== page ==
"No cavalry on this one, Joker. I had too much explaining to do the last time I helped him. Not to mention the cost in personal suffering." Brognola grimaced as the burning pain lanced his stomach. "You're observing, and that's all. If anybody tries some independent action...."

"Then we leave him hanging out there on his own. That it?"

"That's it," Brognola told him leadenly. "He knew the game plan when he bought his ticket."

Stony silence on the other end and Hal Brognola lasted all of ninety seconds with the frostbite gnawing at his ear.

"Okay, I'll make some calls, goddammit. See what I can do. Don't count on anything."

"I never do. But thanks."

The line went dead and Brognola hung it up at his end. He pulled a cigar from the inside pocket of his coat and fired the stogie up, drawing acrid smoke deep down into his lungs.

The doctors had been telling him to cut down on his smokes, or give them up entirely, but sometimes they were the only thing that helped him to relax, to think a problem through.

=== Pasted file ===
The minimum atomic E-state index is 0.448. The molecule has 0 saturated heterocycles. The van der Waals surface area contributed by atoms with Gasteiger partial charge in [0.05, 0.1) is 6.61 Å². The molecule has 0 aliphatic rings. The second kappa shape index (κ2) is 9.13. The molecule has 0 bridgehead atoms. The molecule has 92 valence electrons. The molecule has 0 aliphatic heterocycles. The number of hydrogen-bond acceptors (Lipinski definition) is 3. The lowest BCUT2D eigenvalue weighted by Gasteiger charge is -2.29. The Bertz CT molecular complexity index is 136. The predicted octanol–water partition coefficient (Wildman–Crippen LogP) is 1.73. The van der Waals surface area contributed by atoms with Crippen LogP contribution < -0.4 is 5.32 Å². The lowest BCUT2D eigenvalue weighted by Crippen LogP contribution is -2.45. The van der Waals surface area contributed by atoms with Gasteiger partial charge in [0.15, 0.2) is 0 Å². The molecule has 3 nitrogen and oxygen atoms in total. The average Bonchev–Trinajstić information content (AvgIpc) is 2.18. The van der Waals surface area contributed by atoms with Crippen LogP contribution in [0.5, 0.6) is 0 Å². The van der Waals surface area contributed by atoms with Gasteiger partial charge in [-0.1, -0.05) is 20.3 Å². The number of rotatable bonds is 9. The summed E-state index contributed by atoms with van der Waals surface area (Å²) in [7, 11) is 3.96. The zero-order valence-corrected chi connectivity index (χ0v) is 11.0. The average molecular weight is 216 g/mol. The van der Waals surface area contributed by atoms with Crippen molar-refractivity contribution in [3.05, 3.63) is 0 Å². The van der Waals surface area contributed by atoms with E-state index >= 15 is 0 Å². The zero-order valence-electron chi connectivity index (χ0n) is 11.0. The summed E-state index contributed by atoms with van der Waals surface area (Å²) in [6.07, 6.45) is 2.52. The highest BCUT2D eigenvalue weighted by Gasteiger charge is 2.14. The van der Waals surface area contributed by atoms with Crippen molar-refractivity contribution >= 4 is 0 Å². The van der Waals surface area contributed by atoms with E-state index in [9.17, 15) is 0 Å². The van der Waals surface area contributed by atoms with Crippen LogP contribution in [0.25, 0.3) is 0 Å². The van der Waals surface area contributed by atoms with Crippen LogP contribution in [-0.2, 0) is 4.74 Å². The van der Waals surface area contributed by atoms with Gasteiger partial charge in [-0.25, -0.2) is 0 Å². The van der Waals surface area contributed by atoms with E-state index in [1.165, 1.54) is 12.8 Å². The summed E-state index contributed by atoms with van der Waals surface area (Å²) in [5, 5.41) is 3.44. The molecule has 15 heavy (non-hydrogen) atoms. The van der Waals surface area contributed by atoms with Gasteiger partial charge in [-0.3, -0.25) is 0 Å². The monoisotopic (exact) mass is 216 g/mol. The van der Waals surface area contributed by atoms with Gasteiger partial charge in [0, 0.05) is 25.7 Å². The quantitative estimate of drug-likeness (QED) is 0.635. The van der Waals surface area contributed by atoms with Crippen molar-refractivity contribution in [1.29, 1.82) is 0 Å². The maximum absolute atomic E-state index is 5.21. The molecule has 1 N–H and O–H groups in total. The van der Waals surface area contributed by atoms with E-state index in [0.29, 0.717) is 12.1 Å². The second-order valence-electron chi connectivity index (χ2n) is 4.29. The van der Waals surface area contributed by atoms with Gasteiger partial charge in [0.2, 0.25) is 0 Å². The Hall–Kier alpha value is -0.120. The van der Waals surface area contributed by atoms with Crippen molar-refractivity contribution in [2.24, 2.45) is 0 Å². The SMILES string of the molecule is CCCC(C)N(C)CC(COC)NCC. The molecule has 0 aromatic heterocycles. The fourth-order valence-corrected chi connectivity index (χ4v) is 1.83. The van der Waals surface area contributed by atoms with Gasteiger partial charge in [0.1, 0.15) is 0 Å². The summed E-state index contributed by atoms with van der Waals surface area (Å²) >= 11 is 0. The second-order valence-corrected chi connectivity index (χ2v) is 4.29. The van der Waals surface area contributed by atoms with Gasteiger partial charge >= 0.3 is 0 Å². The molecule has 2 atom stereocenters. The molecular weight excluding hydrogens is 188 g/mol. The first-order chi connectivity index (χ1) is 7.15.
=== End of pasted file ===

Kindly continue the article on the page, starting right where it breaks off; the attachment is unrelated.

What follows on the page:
Like now.

Mack Bolan was in Vegas. Naturally.

There was trouble in Nevada, with a Mob war brewing. And where else would the hellfire warrior be but right there in the middle of it all. Nowhere else.

Brognola missed the guy and grieved for him as if the Executioner was dead already. He had slipped beyond the pale when he bailed out of the official Phoenix program. When it came down to offering assistance to an outlaw. Like the old days. When Bolan was the world's most wanted fugitive with a price on his head from both sides of the law.

Small world, for damned sure, and it just kept turning, bringing everything around full circle in the end. Sometimes it seemed to Brognola that the past few years had never happened, that he was right back where he started from the first time that he heard Mack Bolan's name. But that was wrong, and when the momentary anger passed he realized the error in his thinking.